School Spotlight: Springer School and Center
This is the second post in our series featuring amazing schools around the country, and we’re taking a deeper look at the Springer School and Center in Cincinnati. It’s focused on helping children with learning disabilities achieve success. Read on to find out what makes the school so special and why they have Time Timers in all the classrooms. Have a school you’d like to see featured? We’d love to hear: Email email@example.com
The School: Springer School and Center
What It Is: Springer is a private independent day school for grades 1 through 8 specifically designed for students with learning disabilities. More specifically, think kids with average to above average intelligence who are underperforming in reading, writing or math. Many of these children struggle with attention or have Attention-Deficit/Hyperactivity Disorder (ADHD). Roughly 200 kids attend the school each year.
In addition to the school, there’s a center staffed with experts who help educate teachers and parents in the community about learning disabilities in children. Springer also runs a summer program that reaches out to kids in the community with multi-week math and writing classes.
The Goal: “We offer a program that understands a child struggling to learn academics in their current setting,” says Carmen Mendoza, Director of Learning Programs. Usually, a family and child find it tough to fit into their current setting and discover the school by word of mouth. Springer provides a curriculum and support strategies that help young people with learning disabilities succeed in the classroom and beyond.
How It Works: In many ways, Springer looks just like any other school. They have art, music, gym, teachers and classrooms. But if you look closer, you’ll notice a small ratio—two teachers in each class for 10 to 14 students. Kids are often being instructed in small groups, and they’re active participants in figuring out the best learning strategies for themselves. “The adults are trying to understand the kids and really dig deep as to why it might be hard for the child,” Mendoza says. The faculty and staff seek to understand each and every child.
Mendoza describes the school’s curriculum as humanistic—the child is at the center. “All the decisions we’re making about how we’re teaching is derived through the child being at the center,” she says. “What’s best for the child?” To carry this out, teachers work together to meet each child’s individual needs. It’s also a multi-graded school with the ability to mix ages and provide each student instruction at the right level.
Teachers understand that everyone learns differently, and while there’s a task everyone needs to get through, not every student will get through it the same way. “Our teachers have great relationships with our students, they are able to have conversations with students about their learning which leads to successful students,” Mendoza says. “It’s important that we learn how students learn, so we can talk with them about what they’re experiencing.”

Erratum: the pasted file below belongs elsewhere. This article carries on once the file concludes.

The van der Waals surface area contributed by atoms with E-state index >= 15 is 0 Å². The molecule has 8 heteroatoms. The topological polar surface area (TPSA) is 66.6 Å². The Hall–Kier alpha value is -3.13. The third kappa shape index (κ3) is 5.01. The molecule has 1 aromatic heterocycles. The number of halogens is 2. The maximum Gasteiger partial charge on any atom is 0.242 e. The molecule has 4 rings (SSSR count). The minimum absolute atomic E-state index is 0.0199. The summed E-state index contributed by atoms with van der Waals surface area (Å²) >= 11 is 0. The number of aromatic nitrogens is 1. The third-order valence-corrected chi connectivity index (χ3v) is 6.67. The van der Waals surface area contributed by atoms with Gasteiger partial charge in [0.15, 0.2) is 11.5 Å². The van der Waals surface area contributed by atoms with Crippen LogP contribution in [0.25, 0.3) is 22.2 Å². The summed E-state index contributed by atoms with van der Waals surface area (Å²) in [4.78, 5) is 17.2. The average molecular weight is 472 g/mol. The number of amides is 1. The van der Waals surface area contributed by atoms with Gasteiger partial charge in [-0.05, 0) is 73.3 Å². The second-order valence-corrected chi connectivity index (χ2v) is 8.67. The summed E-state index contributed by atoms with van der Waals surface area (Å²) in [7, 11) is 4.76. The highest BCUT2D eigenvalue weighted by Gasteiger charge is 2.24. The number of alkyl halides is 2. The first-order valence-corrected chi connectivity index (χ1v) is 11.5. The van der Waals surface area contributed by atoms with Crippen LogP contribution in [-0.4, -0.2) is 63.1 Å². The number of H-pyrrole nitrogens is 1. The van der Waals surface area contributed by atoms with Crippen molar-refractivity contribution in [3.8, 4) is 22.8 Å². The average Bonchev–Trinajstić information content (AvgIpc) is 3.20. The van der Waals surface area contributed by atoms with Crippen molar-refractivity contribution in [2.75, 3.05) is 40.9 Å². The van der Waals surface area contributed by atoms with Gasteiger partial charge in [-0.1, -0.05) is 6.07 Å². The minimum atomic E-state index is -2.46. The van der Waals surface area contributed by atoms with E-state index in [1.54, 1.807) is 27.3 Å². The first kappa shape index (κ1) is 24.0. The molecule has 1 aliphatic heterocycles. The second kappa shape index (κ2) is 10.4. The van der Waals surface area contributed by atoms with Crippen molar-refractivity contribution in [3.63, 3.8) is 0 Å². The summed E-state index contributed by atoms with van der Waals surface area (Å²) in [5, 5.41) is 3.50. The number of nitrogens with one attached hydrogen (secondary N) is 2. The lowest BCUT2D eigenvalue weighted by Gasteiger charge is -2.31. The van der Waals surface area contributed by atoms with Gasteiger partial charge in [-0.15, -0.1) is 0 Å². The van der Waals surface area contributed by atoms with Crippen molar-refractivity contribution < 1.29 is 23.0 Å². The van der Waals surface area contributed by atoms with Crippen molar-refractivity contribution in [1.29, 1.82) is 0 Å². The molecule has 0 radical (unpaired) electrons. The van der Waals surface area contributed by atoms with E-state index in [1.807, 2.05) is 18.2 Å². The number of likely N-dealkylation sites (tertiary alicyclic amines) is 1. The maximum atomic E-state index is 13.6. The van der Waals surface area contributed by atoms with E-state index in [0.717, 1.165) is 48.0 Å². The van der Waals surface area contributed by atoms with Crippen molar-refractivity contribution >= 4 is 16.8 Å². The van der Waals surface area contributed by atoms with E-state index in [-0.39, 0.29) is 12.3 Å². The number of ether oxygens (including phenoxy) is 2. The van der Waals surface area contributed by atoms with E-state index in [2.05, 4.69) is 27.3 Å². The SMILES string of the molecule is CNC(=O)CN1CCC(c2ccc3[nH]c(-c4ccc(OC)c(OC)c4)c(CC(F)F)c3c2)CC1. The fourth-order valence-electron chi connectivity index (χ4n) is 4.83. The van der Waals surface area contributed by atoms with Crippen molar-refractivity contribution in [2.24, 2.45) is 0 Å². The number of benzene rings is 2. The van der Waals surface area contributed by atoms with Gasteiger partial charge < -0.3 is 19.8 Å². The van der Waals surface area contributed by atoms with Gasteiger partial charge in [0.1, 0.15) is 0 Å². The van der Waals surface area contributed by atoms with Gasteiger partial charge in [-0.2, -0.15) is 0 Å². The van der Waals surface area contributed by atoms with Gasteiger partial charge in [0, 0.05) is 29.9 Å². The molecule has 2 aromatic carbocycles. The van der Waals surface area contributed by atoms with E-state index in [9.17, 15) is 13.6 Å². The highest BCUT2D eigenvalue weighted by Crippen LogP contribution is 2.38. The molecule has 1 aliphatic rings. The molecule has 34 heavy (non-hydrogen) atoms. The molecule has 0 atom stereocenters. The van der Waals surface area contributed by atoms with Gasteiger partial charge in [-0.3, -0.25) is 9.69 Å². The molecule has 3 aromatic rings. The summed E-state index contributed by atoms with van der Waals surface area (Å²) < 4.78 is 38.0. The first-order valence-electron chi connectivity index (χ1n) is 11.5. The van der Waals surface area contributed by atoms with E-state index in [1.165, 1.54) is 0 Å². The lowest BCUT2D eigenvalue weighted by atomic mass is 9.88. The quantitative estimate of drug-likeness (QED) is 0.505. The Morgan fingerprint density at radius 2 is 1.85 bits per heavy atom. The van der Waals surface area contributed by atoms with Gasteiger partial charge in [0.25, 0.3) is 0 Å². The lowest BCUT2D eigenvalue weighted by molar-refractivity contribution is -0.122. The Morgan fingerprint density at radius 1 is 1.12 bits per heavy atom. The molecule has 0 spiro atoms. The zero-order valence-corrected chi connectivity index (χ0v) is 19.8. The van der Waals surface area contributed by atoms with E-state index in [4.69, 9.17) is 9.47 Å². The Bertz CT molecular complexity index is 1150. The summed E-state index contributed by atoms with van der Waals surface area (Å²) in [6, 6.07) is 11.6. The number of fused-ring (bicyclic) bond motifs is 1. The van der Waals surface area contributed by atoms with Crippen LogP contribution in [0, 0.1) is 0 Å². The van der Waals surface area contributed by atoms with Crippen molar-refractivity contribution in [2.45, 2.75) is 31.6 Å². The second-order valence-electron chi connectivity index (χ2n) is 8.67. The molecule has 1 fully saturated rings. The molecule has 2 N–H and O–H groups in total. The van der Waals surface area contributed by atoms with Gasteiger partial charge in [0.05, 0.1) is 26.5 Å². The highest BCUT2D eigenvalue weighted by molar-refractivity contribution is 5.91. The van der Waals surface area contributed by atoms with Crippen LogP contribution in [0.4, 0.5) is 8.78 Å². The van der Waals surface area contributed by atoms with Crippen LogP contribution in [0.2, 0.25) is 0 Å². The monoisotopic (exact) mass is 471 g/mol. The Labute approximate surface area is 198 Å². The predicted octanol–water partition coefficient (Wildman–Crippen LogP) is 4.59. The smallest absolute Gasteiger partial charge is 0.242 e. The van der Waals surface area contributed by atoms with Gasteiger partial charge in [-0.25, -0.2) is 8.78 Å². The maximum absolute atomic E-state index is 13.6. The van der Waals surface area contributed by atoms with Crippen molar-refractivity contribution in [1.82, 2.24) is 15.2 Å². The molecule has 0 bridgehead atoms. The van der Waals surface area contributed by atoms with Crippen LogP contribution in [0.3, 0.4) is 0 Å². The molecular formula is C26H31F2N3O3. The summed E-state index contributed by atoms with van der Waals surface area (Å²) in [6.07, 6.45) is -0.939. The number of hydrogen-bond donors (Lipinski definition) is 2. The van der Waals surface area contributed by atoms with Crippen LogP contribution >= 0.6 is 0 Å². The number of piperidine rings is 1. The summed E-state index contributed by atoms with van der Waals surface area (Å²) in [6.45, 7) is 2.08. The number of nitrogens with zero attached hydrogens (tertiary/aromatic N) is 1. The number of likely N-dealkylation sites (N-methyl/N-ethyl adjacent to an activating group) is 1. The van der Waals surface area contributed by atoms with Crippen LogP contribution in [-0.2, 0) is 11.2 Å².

Success Stories: “It’s too numerous to count,” Mendoza says. “Every spring we have a graduation commencement ceremony. All of our students are invited. Most of them give speeches about the growth and the steps they’ve taken in this challenge and how they feel ready for the next challenge.” The school hears from alumni often, and in fact, Springer’s current board president is an alum.
What Students Think: “We sometimes use the word healing,” Mendoza says “Students almost feel like they’re healing when they’re here. Of course, that takes time. It’s not instant or magic. Students begin to feel less anxious and more like they have people on their team. They know they can express their frustrations and get help. Instead of it being an excuse or ‘I can’t do something,’ it turns into, ‘This is really hard. What can I do to learn?’”
Why It Matters: “The families often times are carrying a lot of the child’s anxiety and living through the struggle with them, and they don’t even realize it until their child is at Springer for a while,” Mendoza says. “They feel a relief almost to the point of guilt. My child is doing homework on their own, and they really understand it. It should give them much-needed family time back.”
Inspiration to Action: How can you help kids who are struggling in your own classroom? Try these tips from Springer:
Set a timer: Directly teaching about time and schedules helps breaks things down into manageable steps. At Springer, every classroom has a Time Timer. Teachers might set them for a writing process (a couple minutes for brainstorming followed by 5 or 10 minutes for writing) or to break down the steps in a math problem. This visual cue can work for the whole class or an individual student.
Talk about expectations: If you have students with ADHD who struggle to focus, try talking with them to make sure they understand expectations—specifically, what behavior is needed for the task at hand. “Say, ‘Hey, I noticed you weren’t focused on this activity,’” Mendoza says. “It’s also really important to talk with family members to share observations about the child when you noticed distracted or hyperactivity behavior.”
Like this post? Check out our first school spotlight on Take Two Academy.